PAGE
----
Self-Portraits Worth Millions

The idea behind painting a self-portrait also involved gaining significant value for your money, given the circumstance if you were lucky enough to gain such a high reputation as an artist. Below are a few self-portraits that have sold in the millions. If you are an aspiring artist, this could be your motivation to start practicing your self-portraiture.


The Standard Bearer (1636) by Rembrandt: $198 Million

Artist Rembrandt Van Rijn
Date 1636
Medium Oil on canvas
Dimensions (cm)118.8 x 96.8
Where It Is HousedPrivate collection

In February of 2022, this self-portrait by Rembrandt sold for a jaw-dropping $198 million via private sale from the Rijksmuseum. Initially purchased for 175 million euros, the painting’s value is set to increase. This is regarded as one of the most important early works of Rembrandt depicting his eagerness to paint the group portrait for the prestigious Amsterdam militia, which was a highly valued commission for any artist to receive.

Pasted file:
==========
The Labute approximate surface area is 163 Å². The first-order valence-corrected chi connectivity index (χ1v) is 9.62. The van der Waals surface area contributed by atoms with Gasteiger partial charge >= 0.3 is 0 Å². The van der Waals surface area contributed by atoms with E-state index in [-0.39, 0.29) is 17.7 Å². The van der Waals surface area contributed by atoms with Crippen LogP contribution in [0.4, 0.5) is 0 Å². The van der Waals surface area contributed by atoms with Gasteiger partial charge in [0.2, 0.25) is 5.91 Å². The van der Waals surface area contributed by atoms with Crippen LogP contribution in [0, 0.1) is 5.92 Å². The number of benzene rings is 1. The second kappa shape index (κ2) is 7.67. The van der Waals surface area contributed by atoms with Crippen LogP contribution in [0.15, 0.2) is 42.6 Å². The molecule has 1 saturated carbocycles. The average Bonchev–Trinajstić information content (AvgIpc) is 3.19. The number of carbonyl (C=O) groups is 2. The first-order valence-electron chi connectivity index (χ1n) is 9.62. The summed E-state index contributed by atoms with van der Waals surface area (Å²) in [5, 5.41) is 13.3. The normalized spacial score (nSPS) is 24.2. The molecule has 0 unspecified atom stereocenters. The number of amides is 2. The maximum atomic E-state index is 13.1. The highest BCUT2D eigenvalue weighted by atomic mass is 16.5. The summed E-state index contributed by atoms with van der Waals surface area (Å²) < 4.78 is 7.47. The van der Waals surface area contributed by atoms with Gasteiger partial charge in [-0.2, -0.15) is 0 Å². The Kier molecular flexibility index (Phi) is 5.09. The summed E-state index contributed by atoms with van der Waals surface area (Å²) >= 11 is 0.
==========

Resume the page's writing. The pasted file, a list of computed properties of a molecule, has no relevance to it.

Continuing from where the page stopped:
A standard bearer was also known as a flag bearer and is the character portrayed by Rembrandt.

Self Portraits PaintingThe Standard Bearer (1636) by Rembrandt, located in the Rijksmuseum in Amsterdam, the Netherlands; Rembrandt, Public domain, via Wikimedia Commons


Portrait of an Artist Without His Beard (1889) by Vincent van Gogh: $71.5 Million

Artist Vincent van Gogh
Date 1889
Medium Oil on canvas
Dimensions (cm)65 x 54
Where It Is HousedPrivate collection

Even more astounding but not surprising, Van Gogh’s Portrait of an Artist without his Beard sold for $71.5 million in 1998. It has been reported that this was possibly his last self-portrait prior to his death and currently stands as the only self-portrait showing the clean-shaven artist.

This can be considered Van Gogh’s final reveal and state of vulnerability to the world a year before he took his own life in 1890.

Self Portraits Painting by Van GoghSelf-Portrait (1889) by Vincent van Gogh, located in a private collection; Vincent van Gogh, Public domain, via Wikimedia Commons


Self Portrait Yo, Picasso (1901) by Pablo Picasso: $47.9 Million

Artist Pablo Picasso
Date 1901
Medium Oil on canvas
Dimensions (cm)73.5 x 60.5
Where It Is HousedPrivate collection

Sold for a whopping $47.9 million in 1989, the self-portrait of Pablo Picasso shows the famous artist at the young age of 19 years old, gazing at the viewer with much pride and youth. This is considered to be one of Picasso’s clearest depictions of himself.

Later, he adopted a more abstract version of self-portraiture.


Diego y yo (1949) by Frida Kahlo: $34.9 Million

Artist Frida Kahlo
Date 1949
Medium Oil on masonite
Dimensions (cm)30 x 22.4
Where It Is HousedPrivate collection